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Photo of PMA article titled Hopping Mad

Oh dear, The Editor’s glass really is half empty. What a pessimistic diatribe is his “stand against powerfully hopped beer,” when he really should be celebrating the fact that we now have more beers, more beer styles, more innovation, more passion, more women and more youth in the British brewing industry than ever before, and more breweries than in most of our lifetimes.

As the owner of a brewery which brews, and cannot keep up with the demand for, a raft of highly hopped beers – six at last count, and with a Kiwi head brewer experimenting manfully with New Zealand hops (the biggest flavoured of all,) I take a keen professional interest in what others are brewing. I must say I have never experienced the “mouth puckering, eye watering sensation” of which Rob, The Editor, complains. Perhaps that’s because, like most ardent beer lovers, I have a pretty good idea where the good beer is. I select what I drink. It’s a habit born of a lifetime of beer hunting, growing up in the dark days when crazed keg marketeers were trying to kill British cask beer. Then, you really had to hunt for a decent pint. Today you don’t. It’s all around you. What on earth has the editor been drinking? Maybe he has been unlucky, or maybe his self admittedly underperforming taste buds just don’t get big hop flavours. That’s fine. Lots of people don’t like hop forward beers. There’s plenty else to drink. The new wave craft brewers are as keen on malt as they are on hops.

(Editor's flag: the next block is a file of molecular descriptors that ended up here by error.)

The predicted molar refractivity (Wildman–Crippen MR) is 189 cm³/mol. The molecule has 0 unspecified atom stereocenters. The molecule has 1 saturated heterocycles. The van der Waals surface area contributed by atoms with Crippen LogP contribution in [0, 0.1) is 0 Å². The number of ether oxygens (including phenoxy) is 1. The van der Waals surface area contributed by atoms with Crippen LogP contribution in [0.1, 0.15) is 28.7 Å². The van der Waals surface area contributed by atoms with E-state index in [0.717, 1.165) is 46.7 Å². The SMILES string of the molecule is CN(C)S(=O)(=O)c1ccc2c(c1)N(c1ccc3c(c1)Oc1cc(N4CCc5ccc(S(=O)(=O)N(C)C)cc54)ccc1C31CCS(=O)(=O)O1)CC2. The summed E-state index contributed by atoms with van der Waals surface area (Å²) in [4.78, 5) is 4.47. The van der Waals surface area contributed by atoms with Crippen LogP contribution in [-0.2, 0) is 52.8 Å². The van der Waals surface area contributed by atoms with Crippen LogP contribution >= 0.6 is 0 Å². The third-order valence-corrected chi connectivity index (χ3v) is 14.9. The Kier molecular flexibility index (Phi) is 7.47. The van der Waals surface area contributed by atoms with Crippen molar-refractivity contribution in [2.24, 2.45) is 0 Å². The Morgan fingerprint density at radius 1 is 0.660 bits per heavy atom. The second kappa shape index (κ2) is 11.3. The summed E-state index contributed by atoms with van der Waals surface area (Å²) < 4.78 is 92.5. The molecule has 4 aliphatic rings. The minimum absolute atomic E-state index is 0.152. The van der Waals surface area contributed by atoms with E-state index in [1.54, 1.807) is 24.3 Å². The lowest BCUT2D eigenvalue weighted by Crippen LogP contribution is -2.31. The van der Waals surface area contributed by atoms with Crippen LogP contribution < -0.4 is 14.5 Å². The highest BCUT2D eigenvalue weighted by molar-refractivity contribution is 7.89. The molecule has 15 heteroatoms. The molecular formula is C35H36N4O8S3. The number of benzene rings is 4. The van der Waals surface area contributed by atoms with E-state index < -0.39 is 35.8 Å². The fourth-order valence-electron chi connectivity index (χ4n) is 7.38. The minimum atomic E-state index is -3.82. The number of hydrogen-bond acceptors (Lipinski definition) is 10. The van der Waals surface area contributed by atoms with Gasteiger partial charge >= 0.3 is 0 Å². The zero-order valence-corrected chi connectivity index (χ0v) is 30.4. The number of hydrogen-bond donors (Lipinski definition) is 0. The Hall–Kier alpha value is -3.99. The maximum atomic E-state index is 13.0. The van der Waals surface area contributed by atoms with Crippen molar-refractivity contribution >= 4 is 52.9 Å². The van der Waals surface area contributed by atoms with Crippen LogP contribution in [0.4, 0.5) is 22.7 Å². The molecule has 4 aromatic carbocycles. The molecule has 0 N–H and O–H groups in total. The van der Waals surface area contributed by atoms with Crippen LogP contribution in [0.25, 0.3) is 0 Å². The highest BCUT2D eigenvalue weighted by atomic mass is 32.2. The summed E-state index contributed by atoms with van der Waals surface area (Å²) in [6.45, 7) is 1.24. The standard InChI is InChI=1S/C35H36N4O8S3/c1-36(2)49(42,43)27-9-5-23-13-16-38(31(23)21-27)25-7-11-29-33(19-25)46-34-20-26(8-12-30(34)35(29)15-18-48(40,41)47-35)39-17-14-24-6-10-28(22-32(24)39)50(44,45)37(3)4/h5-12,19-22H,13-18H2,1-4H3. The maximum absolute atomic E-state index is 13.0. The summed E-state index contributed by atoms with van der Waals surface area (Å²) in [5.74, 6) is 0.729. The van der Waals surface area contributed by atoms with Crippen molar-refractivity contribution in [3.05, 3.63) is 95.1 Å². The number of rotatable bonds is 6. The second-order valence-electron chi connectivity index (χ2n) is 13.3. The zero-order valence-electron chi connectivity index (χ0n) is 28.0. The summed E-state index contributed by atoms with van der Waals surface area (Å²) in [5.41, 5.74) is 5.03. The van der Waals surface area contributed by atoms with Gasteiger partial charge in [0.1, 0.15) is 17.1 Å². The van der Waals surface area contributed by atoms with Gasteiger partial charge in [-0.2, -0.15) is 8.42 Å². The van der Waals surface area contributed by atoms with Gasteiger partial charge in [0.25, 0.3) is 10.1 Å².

I do agree with him that big flavours can hide bad ones. But there have always been under-skilled brewers, always will be. In the days of mild and bitter and that’s your lot, there was bad bland beer – it was one of the causes of the dash to keg in the sixties. Now you can get bad hoppy beer. So what? Now, you can also get wonderful, flavoursome beers, which increase the sum of human happiness for beer lovers, like me, who have been let down by most of the traditional brewing industry most of their drinking lives. The ambition and enthusiasm of the new wave craft brewers, should be applauded, not denigrated.

The real story here is the renaissance of British brewing. If you doubt a re-birth, consider some figures: 1915 – 3,000 brewing companies. 1971 – 100 breweries left. Today - only 40 of that 100 remain. But there are 1,200 breweries in the land. Thus 1,160 breweries are new, born in the last 40 years.

25 years ago, the Hop Merchants, Charles Faram, sold just 3 varieties of hop. Today they sell 107 varieties. Why? To meet the demand for new flavours. Why? Because the beer drinking public like craft beer, because a perfect storm of localism has met a revolt against blandness and multi-national fizz.

The big brewers know it. That’s why they are falling over themselves to install their own micro brewing plants. That’s why their pale ales are being superseded by pale imitations. That’s why the unseemly rush to rebrand themselves as “craft” breweries.

Recently, in a newly free-of-tie craft beer bar, I enjoyed a hugely hopped American IPA, a sour wheat beer, a British take on a geuze, a “Black IPA,” a deep, dark Imperial Stout as well as a gently hopped low gravity session beer: Choice, flavour, quality. Don’t knock it, support it.

Wake up, Rob, and smell the hops.

Alex Brodie, founder and owner of Hawkshead Brewery.

You can read the original article by Rob Willock (PMA Editor) here.


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